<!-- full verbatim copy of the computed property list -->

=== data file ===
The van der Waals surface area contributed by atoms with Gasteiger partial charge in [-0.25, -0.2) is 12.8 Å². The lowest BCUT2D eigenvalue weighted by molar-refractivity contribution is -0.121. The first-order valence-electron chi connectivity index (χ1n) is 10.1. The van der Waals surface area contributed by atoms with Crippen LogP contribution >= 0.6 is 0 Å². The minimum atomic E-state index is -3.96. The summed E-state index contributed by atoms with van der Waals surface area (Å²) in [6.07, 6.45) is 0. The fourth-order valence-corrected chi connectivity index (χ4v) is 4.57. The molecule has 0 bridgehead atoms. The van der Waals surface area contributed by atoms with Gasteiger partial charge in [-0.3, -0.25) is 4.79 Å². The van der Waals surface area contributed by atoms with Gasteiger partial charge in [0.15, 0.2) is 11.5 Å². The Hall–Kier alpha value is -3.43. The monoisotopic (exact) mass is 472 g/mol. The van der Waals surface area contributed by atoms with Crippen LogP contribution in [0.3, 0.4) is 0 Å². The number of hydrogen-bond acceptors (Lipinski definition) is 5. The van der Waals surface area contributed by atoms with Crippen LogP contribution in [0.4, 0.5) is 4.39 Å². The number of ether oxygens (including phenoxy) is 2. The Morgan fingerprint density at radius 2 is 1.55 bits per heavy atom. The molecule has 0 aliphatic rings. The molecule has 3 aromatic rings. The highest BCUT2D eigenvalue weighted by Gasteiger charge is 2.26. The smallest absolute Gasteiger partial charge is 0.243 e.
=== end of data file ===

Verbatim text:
The van der Waals surface area contributed by atoms with Gasteiger partial charge in [-0.25, -0.2) is 12.8 Å². The lowest BCUT2D eigenvalue weighted by molar-refractivity contribution is -0.121. The first-order valence-electron chi connectivity index (χ1n) is 10.1. The van der Waals surface area contributed by atoms with Crippen LogP contribution >= 0.6 is 0 Å². The minimum atomic E-state index is -3.96. The summed E-state index contributed by atoms with van der Waals surface area (Å²) in [6.07, 6.45) is 0. The fourth-order valence-corrected chi connectivity index (χ4v) is 4.57. The molecule has 0 bridgehead atoms. The van der Waals surface area contributed by atoms with Gasteiger partial charge in [-0.3, -0.25) is 4.79 Å². The van der Waals surface area contributed by atoms with Gasteiger partial charge in [0.15, 0.2) is 11.5 Å². The Hall–Kier alpha value is -3.43. The monoisotopic (exact) mass is 472 g/mol. The van der Waals surface area contributed by atoms with Crippen LogP contribution in [0.3, 0.4) is 0 Å². The number of hydrogen-bond acceptors (Lipinski definition) is 5. The van der Waals surface area contributed by atoms with Crippen LogP contribution in [0.4, 0.5) is 4.39 Å². The number of ether oxygens (including phenoxy) is 2. The Morgan fingerprint density at radius 2 is 1.55 bits per heavy atom. The molecule has 0 aliphatic rings. The molecule has 3 aromatic rings. The highest BCUT2D eigenvalue weighted by Gasteiger charge is 2.26. The smallest absolute Gasteiger partial charge is 0.243 e.